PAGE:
Sunday, February 19, 2017
   
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Polish-Russian Relations after Smolensk Tragedy

The death of the Polish president and other government officials may help heal old wounds between Poland and Russia

I was shocked by the news of the tragic airplane accident that killed Polish President Lech Kaczynski and many important people in Polish political life. Read more about the tragedy in the article: Polish President Dies in a Terrible Tragedy - is this a Curse of Katyn?

The accident happened near Smolensk airport, in western Russia, on April 10. Poles could not believe the news they heard. They spontaneously gathered in the centers of towns to comfort each other. How could a tragedy of this proportion happen? Why were so many important people flying together in one plane?

Smolensk TragedyPolish Prime Minister Donald Tusk was not in this plane. Here in Idaho, people asked me how the Polish government can function after the tragedy. I assured them it will be fine. The Polish president does not have the same powers as the U.S. president, although he is not just the figurehead like in Germany or the British queen. The Polish government is mainly in the hands of prime ministers and department ministers. Still, this was a tragedy of immense proportions.

It was hard for me personally since I live so far away from my friends and family in Poland. The U.S. news channels informed us scantily about the Polish tragedy. Can you imagine if this had been a terrorist attack? The news channels would talk about it all the time. Some bloggers already believe the conspiracy theories that Russia wanted to harm Poland again, like in the past. On the contrary, I and many others believe that this terrible tragedy may strengthen the Polish-Russian relationship.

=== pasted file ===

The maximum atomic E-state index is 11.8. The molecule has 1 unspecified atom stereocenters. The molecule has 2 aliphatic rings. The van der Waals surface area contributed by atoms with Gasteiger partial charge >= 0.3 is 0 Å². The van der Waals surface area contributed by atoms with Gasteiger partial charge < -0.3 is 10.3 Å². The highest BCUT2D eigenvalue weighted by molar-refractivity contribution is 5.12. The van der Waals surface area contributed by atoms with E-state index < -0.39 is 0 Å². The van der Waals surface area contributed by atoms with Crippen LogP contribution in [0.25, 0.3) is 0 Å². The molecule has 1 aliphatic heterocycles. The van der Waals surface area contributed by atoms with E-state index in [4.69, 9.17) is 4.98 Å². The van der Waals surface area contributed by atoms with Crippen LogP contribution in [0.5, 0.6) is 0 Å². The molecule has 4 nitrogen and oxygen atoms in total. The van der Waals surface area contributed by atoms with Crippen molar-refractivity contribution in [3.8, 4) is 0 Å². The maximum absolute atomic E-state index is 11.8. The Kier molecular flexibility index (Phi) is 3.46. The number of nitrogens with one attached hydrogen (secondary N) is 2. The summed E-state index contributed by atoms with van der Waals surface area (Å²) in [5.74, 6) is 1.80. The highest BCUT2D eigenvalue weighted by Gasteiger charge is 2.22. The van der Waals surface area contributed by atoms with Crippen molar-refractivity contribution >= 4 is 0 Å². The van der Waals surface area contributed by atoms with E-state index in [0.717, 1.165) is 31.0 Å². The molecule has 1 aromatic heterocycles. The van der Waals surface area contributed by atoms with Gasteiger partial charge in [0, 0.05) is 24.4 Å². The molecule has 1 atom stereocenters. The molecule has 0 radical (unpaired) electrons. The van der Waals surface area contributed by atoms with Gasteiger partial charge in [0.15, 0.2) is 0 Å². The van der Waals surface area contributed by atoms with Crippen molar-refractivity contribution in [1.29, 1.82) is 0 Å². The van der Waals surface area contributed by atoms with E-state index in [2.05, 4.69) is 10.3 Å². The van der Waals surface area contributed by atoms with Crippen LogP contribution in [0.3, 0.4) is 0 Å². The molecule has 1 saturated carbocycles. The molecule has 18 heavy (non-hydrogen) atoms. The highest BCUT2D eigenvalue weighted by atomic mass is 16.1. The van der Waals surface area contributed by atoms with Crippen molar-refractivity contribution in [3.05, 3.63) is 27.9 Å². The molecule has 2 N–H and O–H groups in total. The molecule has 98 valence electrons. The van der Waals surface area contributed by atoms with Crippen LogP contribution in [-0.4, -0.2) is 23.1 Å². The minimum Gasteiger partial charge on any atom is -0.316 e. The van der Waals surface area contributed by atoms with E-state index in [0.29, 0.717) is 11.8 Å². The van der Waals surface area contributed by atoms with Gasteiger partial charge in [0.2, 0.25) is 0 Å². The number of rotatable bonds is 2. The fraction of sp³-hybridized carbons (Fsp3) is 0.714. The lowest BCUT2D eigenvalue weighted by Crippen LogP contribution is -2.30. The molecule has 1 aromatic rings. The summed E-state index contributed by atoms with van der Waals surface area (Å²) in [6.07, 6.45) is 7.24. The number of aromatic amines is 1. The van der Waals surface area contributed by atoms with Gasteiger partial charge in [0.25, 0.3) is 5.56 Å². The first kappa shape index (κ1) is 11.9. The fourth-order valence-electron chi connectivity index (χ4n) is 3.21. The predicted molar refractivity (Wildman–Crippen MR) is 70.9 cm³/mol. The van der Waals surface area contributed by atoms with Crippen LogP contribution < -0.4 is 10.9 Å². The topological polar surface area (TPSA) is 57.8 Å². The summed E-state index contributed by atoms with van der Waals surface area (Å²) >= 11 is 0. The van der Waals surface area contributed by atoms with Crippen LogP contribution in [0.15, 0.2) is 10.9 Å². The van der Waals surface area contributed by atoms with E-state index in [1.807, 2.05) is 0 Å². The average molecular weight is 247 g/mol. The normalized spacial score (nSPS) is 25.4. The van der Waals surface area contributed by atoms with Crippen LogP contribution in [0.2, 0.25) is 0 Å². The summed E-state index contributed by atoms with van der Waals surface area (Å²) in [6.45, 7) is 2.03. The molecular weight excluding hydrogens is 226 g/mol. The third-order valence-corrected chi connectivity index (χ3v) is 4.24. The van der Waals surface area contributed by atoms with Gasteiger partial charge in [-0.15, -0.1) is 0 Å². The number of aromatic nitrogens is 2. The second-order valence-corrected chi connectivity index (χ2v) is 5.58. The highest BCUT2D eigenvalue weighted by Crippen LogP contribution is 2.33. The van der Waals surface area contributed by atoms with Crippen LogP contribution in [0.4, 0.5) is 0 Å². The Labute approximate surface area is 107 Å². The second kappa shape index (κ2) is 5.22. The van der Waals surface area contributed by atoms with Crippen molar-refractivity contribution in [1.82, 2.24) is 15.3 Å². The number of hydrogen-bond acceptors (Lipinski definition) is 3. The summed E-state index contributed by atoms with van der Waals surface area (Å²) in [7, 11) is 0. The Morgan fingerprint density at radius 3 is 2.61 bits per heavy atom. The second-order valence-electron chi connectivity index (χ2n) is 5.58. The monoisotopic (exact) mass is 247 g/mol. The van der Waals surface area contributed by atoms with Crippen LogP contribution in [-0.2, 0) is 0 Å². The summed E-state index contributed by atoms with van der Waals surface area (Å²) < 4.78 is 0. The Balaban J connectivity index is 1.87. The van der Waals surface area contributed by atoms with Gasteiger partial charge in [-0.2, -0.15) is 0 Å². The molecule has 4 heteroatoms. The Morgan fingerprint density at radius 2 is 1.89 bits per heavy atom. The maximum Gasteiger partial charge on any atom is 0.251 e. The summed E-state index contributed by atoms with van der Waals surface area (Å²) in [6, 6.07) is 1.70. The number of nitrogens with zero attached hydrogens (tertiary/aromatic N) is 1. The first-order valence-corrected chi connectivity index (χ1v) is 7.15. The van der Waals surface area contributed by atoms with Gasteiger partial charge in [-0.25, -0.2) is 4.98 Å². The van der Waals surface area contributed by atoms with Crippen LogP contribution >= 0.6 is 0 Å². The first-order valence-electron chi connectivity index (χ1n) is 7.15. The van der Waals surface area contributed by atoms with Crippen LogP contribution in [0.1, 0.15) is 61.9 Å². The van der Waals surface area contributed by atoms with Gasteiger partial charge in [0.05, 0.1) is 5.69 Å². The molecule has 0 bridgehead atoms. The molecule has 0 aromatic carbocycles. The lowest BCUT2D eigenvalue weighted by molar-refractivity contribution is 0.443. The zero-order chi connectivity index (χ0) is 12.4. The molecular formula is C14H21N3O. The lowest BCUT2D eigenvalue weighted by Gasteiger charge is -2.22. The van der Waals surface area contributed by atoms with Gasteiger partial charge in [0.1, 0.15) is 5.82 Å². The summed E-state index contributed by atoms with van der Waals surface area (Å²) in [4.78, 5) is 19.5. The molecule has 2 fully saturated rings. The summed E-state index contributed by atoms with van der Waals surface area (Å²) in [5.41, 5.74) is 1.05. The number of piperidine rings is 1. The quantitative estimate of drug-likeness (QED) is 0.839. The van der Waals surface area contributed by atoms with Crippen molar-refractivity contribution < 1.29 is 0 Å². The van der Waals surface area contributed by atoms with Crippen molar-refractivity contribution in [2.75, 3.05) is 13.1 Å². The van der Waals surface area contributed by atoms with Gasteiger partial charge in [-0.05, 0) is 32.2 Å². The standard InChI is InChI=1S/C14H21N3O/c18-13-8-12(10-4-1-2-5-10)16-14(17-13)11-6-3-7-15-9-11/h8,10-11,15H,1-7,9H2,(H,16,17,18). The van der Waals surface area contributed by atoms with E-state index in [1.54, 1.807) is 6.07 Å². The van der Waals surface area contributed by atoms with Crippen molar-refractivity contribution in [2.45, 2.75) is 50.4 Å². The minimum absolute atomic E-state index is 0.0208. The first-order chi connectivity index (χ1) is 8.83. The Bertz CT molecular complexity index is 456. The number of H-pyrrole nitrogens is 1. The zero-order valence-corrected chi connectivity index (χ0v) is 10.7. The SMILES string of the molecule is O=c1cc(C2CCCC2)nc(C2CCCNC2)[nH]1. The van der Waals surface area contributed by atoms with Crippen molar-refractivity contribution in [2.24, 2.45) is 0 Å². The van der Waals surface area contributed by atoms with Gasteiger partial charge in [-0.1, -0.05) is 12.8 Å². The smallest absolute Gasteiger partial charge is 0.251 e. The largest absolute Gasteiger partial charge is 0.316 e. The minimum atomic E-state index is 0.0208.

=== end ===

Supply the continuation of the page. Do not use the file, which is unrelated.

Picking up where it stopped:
Maybe the wounds that were opened by many years of distrust will heal. The response of Russian President Medvedev was immediate and full of frank compassion. Russians promised full cooperation, and Russian Prime Minister Vladimir Putin and Tusk hugged each other at the place of the catastrophe, something hard to imagine a couple of years ago.

Did the world need a tragedy of this proportion to learn about the Katyn tragedy? Read about Katyn massacre.

The reason for this flight was to commemorate the 70th anniversary of the death of over 20,000 Polish officers in Katyn forest near Smolensk in 1940.

These officers were caught as prisoners of war after a surprising Soviet attack into Poland two weeks after the Nazi attack that started World War II in 1939. The massive graves were found by Germans later on, but Soviets did not admit to any responsibility for this tragedy until Gorbachev perestroika. Just as the Katyn tragedy was a source of tension between Poland and Russia, perhaps the Smolensk tragedy can help to heal these wounds.

 Jagoda Urban-Klaehn is a columnist for the Polish-American Journal, the largest monthly Journal of Polish-Americans in the U.S., and is a member of the Post Register's (Idaho Falls Daily Newspaper) Readers Advisory Board. This editorial was printed in Post Register and also in Polish-American Journal.

Here is a link to the book about Katyn

Katyn: The Untold Story of Stalin's Polish Massacre, By Allen Paul

and the film done by Andrzejj Wajda, Oscar winner:

Katyn (2007)

Katyn by Wajda

 

 

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